Prostitution, criminality, madness, lust, and squalor.
William Hogarth’s collection of paintings and prints at the Sir John Soane’s Museum satirize 18th century urban crudities through graphic pictorial dramatizations and dark wit. Brought together from the National Trust, the National Gallery, Tate Britain as well as private and in-house collections, Hogarth’s series use the urban spaces of London’s streets, home interiors, brothels and public hangings to narrate stories of the exaggerated every day. The Rakes Progress, A Harlot’s Progress, Marriage a la mode, and Four Stages of Cruelty amongst others, document descents into immorality as urban fashion spurns on vulgarization, and industrial wealth breeds greed and idleness alongside endemic poverty. Hogarth is a brave critic of London and its moral topographies, and the grandfather of the modern political cartoon; he speaks in generalization but shouts for the injustice of the individual.
The Rake’s Progress begins with a fortune. A young and handsome son to his miserly farther, Tom Rakewell seeks to flaunt his wealth and status through public displays of indulgence. In ‘The Levee’, Tom, in his own home, is surrounded by court-men of the likes of Frideric Handle and Charles Bridgeman – real life characters, who act as objects of curiosity and symbols of sophistication in his lavish harem of entertainers. In mapping the moral geographies of London, Hogarth moves the story to the Covent Garden brothels, where Tom parties wildly with syphilitic prostitutes, who steal from their inebriated clients. With immense artistic skill, Hogarth generates a dialectic of debauchery; the spaces of the brothels are diseased and dissident, social structures are subverted, yet the scene is paralleled by the extravagancies of the aristocratic drawing room and the criminality on the London streets. Hogarth holds a conversation with society which simultaneously holds account the wider forces industrialization and capitalism and their injustices, whilst implicating the individual in the minutiae of everyday actions both because of and regardless of intersections of class, race and gender.
It’s a tragic ending. Tom Rakewell ends up in Fleet debtors Prison which prompts his descent into madness and eventual transferal to Bedlam, his existence in the urban ultimately determining his fate. In A Harlots Progress and Marriage a La Mode, shown alongside Rakewell’s reversal of fortune, the characters are similarly doomed; a country girl-turned prostitute dies of venereal disease, and the wife of a murdered husband and hanged lover commits suicide. Hogarth insists on human subjectivity yet utilizes caricature and hyperbole in order to achieve a notion of reality and verisimilitude. In other words he exaggerates plot lines and individuals in order to discern a truth about wider society. The city is the ultimate culprit of social disarray and is an actant in the fates of those forging a life within its boundaries. However, Hogarth is on the side of the riotous, the rowdy, and the disorderly; he unfolds stories with a humour that pervades the real, extricates London’s familiarity and homeliness from the turmoil, and softens his pointed commentary. He is a performer and an agitator – prints are as shocking as they are perceptive- rather than an activist and executes his prints with an agenda to entertain and to receive artistic recognition; despite his own criticism of institutions, he seems to seek their approval.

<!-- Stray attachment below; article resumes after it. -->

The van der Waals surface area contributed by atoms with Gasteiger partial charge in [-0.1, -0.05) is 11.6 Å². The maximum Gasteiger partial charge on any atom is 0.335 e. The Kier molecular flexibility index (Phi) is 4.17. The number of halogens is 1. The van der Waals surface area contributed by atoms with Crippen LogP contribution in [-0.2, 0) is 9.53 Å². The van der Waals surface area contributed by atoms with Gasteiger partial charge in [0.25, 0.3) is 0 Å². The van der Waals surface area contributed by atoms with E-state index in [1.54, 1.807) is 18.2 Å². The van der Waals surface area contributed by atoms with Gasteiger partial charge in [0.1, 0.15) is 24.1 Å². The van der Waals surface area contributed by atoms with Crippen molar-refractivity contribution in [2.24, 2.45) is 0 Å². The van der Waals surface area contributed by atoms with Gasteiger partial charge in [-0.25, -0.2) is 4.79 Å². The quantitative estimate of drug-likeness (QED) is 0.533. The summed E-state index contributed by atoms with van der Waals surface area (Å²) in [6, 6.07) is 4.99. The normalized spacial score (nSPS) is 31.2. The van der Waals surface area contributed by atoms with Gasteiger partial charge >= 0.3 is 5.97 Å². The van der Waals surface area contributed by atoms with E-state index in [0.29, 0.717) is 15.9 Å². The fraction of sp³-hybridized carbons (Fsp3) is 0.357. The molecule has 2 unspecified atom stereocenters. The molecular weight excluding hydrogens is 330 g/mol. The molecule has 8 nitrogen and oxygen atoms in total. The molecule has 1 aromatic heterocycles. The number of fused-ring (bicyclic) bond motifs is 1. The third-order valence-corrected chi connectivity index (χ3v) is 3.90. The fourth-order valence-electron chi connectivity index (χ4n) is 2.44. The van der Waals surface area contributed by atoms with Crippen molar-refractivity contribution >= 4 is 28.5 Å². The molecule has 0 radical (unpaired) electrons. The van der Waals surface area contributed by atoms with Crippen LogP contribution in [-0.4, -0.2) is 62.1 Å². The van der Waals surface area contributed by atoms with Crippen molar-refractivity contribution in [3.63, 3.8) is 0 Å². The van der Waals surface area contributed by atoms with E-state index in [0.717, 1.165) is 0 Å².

The spaces within the Sir John Soane’s Museum spar with the curated disorder within Hogarth’s series. An architect and a collector, Soane generated a world of a thousand histories through the juxtaposition of disparate objects; antiquities dating 250bc are placed amongst 19th Century. It is eclectic, but its arrangement invokes a multiplicity of stories supporting an overarching ‘whole’. This is paralleled in the array of characters and narrations which constitute Hogarth’s wider social observations. The audience’s physical proximity to the pictures – hung at eye level on panels – enables an intimacy with the scenes which engulf the audience in their complexity and playfulness.
Hogarth; Place and Progress offers a striking portrait of 18th Century London life which transects immoralities that permeate all aspects of society. Through parody and exaggeration, he exposes the lived realities as forced by the difficulties of urban existence, and through unrivalled artistic merit generates humour from the squalor and desperation. It is simultaneously heartbreaking and riveting; the audience is pulled through London and its doorways and alleys into a world of dissidence and jarringly human relations.